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Tanzania's Government Continues to Deny Covid-19

March 9, 2021
Health Studio
4 min read
Tanzania's Government Continues to Deny Covid-19

This article is part of IranWire's ongoing coverage of Covid-19 disinformation in different countries, in partnership with Health Studio.

By Shon Osimbo for Health Studio

The Tanzanian government has continued to shock the world with its response to the Covid-19 pandemic, with politicians seemingly unphased by the current state of health in the world.

President John Magufuli, who recently began his second term in office, has led his government to disregard the World Health Organization (WHO)’s advice for fighting the virus. In fact, he has been insisting his country is Covid-19-free for months, despite the fact that people suspected of having the disease are dying in the country’s hospitals.

As well as ignoring requests to report Covid-19 case numbers, the government has refused to introduce lockdown measures in the country. Instead, Magufuli has told citizens to go on with their normal lives.

Repeated pleas from the WHO to introduce social distancing and other measures to combat Covid-19 have fallen on deaf ears, with the government continuing to ignore ample scientific evidence to show such action can slow the spread of the disease and save lives.


Disinformation from the government

As well as denying the existence of Covid-19, Magalufi and other politicians have actively shared disinformation with the public.

Tanzanian health minister Dorothy Gwajima falsely claimed during a recent press conference that drinking a smoothie made from ginger, onions, lemons and pepper would stop people catching Covid-19. But there is no scientific evidence to suggest this remedy will prevent infection.

She went on to recommend members of the public use herbal steaming remedies to treat respiratory infections, demonstrating how by wrapping a scarf around her head. Although steam inhalation is sometimes used to ease congestion caused by the common cold and other illnesses, there is no proof it can help treat Covid-19.

Gwajima also told the press conference that the government had no plans to procure Covid-19 vaccines, in spite of the fact they have been shown to be highly effective at preventing the disease.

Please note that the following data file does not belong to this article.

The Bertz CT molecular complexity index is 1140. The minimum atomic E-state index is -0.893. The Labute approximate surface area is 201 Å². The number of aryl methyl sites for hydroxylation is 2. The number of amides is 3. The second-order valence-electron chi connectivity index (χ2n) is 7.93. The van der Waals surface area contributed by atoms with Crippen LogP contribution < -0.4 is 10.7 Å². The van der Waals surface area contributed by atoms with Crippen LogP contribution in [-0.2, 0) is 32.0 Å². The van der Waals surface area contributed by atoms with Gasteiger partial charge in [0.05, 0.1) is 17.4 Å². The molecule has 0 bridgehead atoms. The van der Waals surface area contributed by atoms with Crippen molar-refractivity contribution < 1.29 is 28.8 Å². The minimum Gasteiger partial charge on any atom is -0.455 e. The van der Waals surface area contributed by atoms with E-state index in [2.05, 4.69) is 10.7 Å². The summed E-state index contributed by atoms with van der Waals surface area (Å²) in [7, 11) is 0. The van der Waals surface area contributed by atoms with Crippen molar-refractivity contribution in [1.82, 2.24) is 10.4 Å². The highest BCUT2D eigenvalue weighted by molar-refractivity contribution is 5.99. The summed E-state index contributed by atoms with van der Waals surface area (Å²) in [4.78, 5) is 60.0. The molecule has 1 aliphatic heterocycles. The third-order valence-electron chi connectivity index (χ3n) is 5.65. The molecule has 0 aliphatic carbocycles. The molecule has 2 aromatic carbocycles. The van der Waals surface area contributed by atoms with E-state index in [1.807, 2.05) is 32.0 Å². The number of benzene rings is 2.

Unfounded vaccination scepticism

President Magufuli recently described the vaccines — which clinical trials have shown to be safe — as “dangerous.”

He made several false claims, including suggesting the lack of a vaccine for HIV/AIDS meant the development of an effective Covid-19 vaccine was a lie. This line of questioning is frequently used to sow doubt about Covid-19 vaccines, but it is highly misleading.

It is very difficult to develop an effective vaccine for HIV for several reasons, including the fact that most vaccines work by imitating the way recovered patients’ bodies responded to a virus. But as no-one’s body has ever successfully cleared itself of HIV, scientists can’t develop a vaccine in this way.

It is comparatively easy to produce safe and effective vaccines for a range of other diseases, including Covid-19, the flu and polio.

Opposition leaders and activists have continued to criticise the Tanzanian government for downplaying the spread of coronavirus, despite it having ravaged many lives. Zitto Kabwe, a member of the opposition, called Magufuli’s vaccine comments undiplomatic and “extremely dangerous.”

He said: “Africa is struggling because of the limited supply of vaccinations, and here you have the president of the second-largest economy in East Africa saying that vaccinations are problematic. This is extremely dangerous and I really don’t know how deadly this comment from the president will be going forward.”


The beginnings of change?

But after months of denialist rhetoric, reality now seems to be creeping up on Magufuli. In a press conference this week he asked citizens to take precautions he had previously ridiculed, including wearing face masks. The turnaround of events by Magufuli is thought to have been influenced by the deaths of prominent Tanzanian leaders, including Maalim Seif Sharif Hamad, the first vice-president of Zanzibar, and his own chief secretary, John Kijazi. Both are thought to have succumbed to Covid-19.

However, he continues to recommend unscientific and unevidenced methods of tackling the disease. At the funeral of his chief secretary last week, Magufuli asked citizens to fast and pray for three days in an effort to stop the spread of “respiratory diseases” in the country.

His recent press conference came just a day after WHO Director General Tedros Adhanom Ghebreyesus urged the Tanzanian government to take “robust action” to protect its people from Covid-19.

The health body has repeatedly called on Tanzania to report new cases of Covid-19, having failed to update its case tally since April last year. Reported cases remain at just 509 infections and 21 deaths, even though residents report overwhelmed hospitals and high numbers of suspected Covid-19 deaths.

Tedros Adhanom asked for this data again on February 21, appealing to the government to plan a vaccination drive. He made the request after announcing that several Tanzanians travelling to nearby countries had tested positive for the disease.

“I renew my call for Tanzania to start reporting Covid-19 cases and share data,” he said. “I also call on Tanzania to implement the public health measures that we know work in breaking the chains of transmissions and to prepare for vaccinations.”



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